Style Spirit; a niche market called “fashion tourism"

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So there I was CEO of Let’s Go Trinidad and Tobago; a tourism development and promotion organization venturing on a journey. This time to explore a potential niche tourism market called fashion tourism at a local fashion event.  Style Spirit is the second annual fashion show event in Trinidad and Tobago. Style Spirit was coordinated by Trinidad Look book, a local magazine. Already, my expectations were heightening as well as my doubts as I anticipated the transformation of a regular warehouse to a fashion runway somewhere in San Juan, Trinidad.

On arriving, there was a buzz of activity and runway music blasting from a warehouse that sat on the top of a hill. Thankfully, there was police presence and even someone to direct attendees to parking. There was so much energy and vibes that it was eclectic. There was even a hostess who courteously seated patrons.  It seemed like the rain deterred the evening’s attendance. However, the presence of local celebrities and socialites could not be overlooked; the girl from Kimba Sorzano’s “Over You”, Sarah Jane Waddell, Hans de Vignes, Samantha John, Sandalias sisters and the lovely Chandra Maharaj.

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Then it was time for the show. Style Spirit had begun and the designers were pelting down the runway with creative aesthetics and silhouettes that were eye pleasing and mind teasing.  I understood that there was the dire need to use a warehouse and to simplify the venue with seating, runway, lights, music and the warmth of Trinbagonian people because fashion needs to speak for itself.

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The fashion collections spoke, sang and told tales of a local people with warm tones of orange and brown. There was strength in patterned prints of black and white as well as dominance of a strong Trinbagonian woman in hues of black. The grace and style of a woman captured in the perfect tapering of white gowns.  Undoubtedly, the shapes and shades of exotic Trinbagonian women were forever vibrant, youthful and energetic in royal blue, yellow green and patterned prints for swim wear and resort casual collections.  The hair and makeup stylists did justice to runway debuts by using fresh, natural and edgy appeals where necessary.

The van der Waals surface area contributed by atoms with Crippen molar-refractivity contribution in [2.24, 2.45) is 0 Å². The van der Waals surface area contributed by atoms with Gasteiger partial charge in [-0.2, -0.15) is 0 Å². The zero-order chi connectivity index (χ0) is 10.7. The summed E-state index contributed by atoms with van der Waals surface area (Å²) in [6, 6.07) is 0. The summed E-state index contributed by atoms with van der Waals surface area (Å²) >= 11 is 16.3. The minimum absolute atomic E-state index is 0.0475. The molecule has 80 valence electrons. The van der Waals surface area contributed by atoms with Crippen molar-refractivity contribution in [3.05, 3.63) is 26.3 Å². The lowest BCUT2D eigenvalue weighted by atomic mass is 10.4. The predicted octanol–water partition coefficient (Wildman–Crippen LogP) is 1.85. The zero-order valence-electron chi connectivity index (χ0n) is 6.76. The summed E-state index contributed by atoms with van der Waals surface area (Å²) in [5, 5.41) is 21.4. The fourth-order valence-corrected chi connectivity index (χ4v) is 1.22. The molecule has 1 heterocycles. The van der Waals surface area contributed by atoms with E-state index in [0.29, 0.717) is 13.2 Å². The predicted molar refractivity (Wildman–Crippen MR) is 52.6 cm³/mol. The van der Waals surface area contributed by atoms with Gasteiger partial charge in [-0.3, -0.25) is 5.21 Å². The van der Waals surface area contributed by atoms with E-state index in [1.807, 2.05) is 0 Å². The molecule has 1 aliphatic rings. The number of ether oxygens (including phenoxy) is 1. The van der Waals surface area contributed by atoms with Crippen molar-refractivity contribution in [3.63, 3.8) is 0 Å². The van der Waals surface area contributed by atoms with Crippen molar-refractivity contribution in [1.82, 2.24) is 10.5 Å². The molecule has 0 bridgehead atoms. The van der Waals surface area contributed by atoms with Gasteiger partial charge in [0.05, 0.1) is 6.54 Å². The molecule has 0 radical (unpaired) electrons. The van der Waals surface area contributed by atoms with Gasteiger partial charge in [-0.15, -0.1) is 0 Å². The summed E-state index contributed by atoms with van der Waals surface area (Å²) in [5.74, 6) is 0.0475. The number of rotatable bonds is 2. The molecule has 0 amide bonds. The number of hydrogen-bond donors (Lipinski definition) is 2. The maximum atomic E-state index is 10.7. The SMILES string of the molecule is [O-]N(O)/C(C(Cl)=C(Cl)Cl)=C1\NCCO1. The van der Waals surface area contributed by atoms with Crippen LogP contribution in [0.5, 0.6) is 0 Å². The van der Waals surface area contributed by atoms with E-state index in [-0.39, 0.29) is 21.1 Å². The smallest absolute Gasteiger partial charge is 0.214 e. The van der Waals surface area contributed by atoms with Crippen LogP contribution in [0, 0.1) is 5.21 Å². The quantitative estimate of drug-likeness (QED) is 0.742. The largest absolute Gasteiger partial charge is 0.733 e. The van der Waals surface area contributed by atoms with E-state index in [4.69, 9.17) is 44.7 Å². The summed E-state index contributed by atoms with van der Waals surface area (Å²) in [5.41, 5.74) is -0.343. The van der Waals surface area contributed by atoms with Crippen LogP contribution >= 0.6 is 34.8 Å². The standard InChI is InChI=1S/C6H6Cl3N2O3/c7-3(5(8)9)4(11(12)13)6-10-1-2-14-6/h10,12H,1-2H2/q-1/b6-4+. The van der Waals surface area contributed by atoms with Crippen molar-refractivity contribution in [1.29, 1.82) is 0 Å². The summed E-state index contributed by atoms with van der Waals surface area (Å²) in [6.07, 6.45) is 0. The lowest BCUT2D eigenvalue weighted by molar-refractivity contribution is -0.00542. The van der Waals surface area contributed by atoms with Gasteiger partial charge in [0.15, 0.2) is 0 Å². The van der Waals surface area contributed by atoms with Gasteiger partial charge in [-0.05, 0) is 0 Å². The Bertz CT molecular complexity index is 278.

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The excitement was too much for my little fashionista heart.  The gorgeous models must be commended for a job well done.  My little shopping heart was beating so fast for every show stopping, “must have” accessory piece.  The accompanied bursts of applause from the audience only helped overwhelm my passion for fashion. Each piece ranged from edgy to natural they all seemed to be screaming, “Buy me!”

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In addition to the previous night’s designers Sunday’s showing of collections by Van  der Vlugt, Fashion Dandy, Liilah, A-Lan swimwear, Delia Alleyne, 36 EDR, Rhion, Loud by Afiya, Kimaya Glasgow, Hak Gwai  evoked the stirrings of Style Spirit. Their passion, sense of fashion and their very essence of being was felt as it emanated from every article of clothing they carefully and skillfully crafted.  Undeniably, the shopper won’t be wearing a random piece but a signature of style and a brand of the designers’ spirit that is Style Spirit.

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The finale fashion show ended with an after party at Tequila Twist on the popular Ariapita Avenue. Patrons would reminisce and party with one of the coolest DJ’s in the local entertainment industry; Dj Private Ryan. As the evening came to a close it dawned on me that this was style spirit. Fashion tourism was Style Spirit.  The act of people journeying to a destination to actively participate in and possibly consume fashion summed up the fashion weekend’s proceedings as well as the definition of fashion tourism. In retrospect Style Spirit by extension fashion tourism didn’t start that evening rather it just got a pedestal to echo the unsung voices of an art form poised to take over the realm of fashion tourism worldwide.

Let’s Go Trinidad and Tobago!

REPRESENT!!

lgttlady

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